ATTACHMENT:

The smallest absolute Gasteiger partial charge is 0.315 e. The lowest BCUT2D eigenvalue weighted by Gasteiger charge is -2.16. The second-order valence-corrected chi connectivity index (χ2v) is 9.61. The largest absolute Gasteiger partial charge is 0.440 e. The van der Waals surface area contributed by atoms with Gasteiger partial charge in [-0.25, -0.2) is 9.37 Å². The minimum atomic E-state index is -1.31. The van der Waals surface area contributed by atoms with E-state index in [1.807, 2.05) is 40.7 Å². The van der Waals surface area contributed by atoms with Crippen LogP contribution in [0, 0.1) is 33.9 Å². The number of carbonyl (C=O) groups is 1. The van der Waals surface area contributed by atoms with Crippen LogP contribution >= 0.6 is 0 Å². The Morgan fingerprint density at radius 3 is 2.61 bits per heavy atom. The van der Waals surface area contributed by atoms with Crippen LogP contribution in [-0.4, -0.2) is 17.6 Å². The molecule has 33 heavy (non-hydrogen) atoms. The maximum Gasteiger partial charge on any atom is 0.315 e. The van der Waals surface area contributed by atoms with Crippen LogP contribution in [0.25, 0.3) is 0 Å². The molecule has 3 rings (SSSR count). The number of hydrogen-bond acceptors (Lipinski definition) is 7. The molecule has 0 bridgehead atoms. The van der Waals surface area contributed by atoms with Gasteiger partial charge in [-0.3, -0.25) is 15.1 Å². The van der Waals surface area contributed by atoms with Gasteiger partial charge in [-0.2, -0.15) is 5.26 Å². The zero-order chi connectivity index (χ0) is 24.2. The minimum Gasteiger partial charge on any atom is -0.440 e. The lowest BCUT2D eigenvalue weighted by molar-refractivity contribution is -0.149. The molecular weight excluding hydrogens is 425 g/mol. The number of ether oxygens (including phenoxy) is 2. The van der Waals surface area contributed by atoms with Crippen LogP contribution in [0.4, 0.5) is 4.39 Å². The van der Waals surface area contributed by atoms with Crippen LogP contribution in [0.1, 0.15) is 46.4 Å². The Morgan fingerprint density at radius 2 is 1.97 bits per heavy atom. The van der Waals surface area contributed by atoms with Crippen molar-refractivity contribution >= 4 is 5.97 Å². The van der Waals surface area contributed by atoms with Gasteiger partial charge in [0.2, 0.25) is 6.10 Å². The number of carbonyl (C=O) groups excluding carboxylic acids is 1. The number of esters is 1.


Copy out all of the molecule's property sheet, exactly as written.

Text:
The smallest absolute Gasteiger partial charge is 0.315 e. The lowest BCUT2D eigenvalue weighted by Gasteiger charge is -2.16. The second-order valence-corrected chi connectivity index (χ2v) is 9.61. The largest absolute Gasteiger partial charge is 0.440 e. The van der Waals surface area contributed by atoms with Gasteiger partial charge in [-0.25, -0.2) is 9.37 Å². The minimum atomic E-state index is -1.31. The van der Waals surface area contributed by atoms with E-state index in [1.807, 2.05) is 40.7 Å². The van der Waals surface area contributed by atoms with Crippen LogP contribution in [0, 0.1) is 33.9 Å². The number of carbonyl (C=O) groups is 1. The van der Waals surface area contributed by atoms with Crippen LogP contribution >= 0.6 is 0 Å². The Morgan fingerprint density at radius 3 is 2.61 bits per heavy atom. The van der Waals surface area contributed by atoms with Crippen LogP contribution in [-0.4, -0.2) is 17.6 Å². The molecule has 33 heavy (non-hydrogen) atoms. The maximum Gasteiger partial charge on any atom is 0.315 e. The van der Waals surface area contributed by atoms with Crippen LogP contribution in [0.25, 0.3) is 0 Å². The molecule has 3 rings (SSSR count). The number of hydrogen-bond acceptors (Lipinski definition) is 7. The molecule has 0 bridgehead atoms. The van der Waals surface area contributed by atoms with Gasteiger partial charge in [-0.3, -0.25) is 15.1 Å². The van der Waals surface area contributed by atoms with Gasteiger partial charge in [-0.2, -0.15) is 5.26 Å². The zero-order chi connectivity index (χ0) is 24.2. The minimum Gasteiger partial charge on any atom is -0.440 e. The lowest BCUT2D eigenvalue weighted by molar-refractivity contribution is -0.149. The molecular weight excluding hydrogens is 425 g/mol. The number of ether oxygens (including phenoxy) is 2. The van der Waals surface area contributed by atoms with Crippen LogP contribution in [0.4, 0.5) is 4.39 Å². The van der Waals surface area contributed by atoms with Crippen LogP contribution in [0.1, 0.15) is 46.4 Å². The Morgan fingerprint density at radius 2 is 1.97 bits per heavy atom. The van der Waals surface area contributed by atoms with Crippen molar-refractivity contribution >= 4 is 5.97 Å². The van der Waals surface area contributed by atoms with Gasteiger partial charge in [0.2, 0.25) is 6.10 Å². The number of carbonyl (C=O) groups excluding carboxylic acids is 1. The number of esters is 1.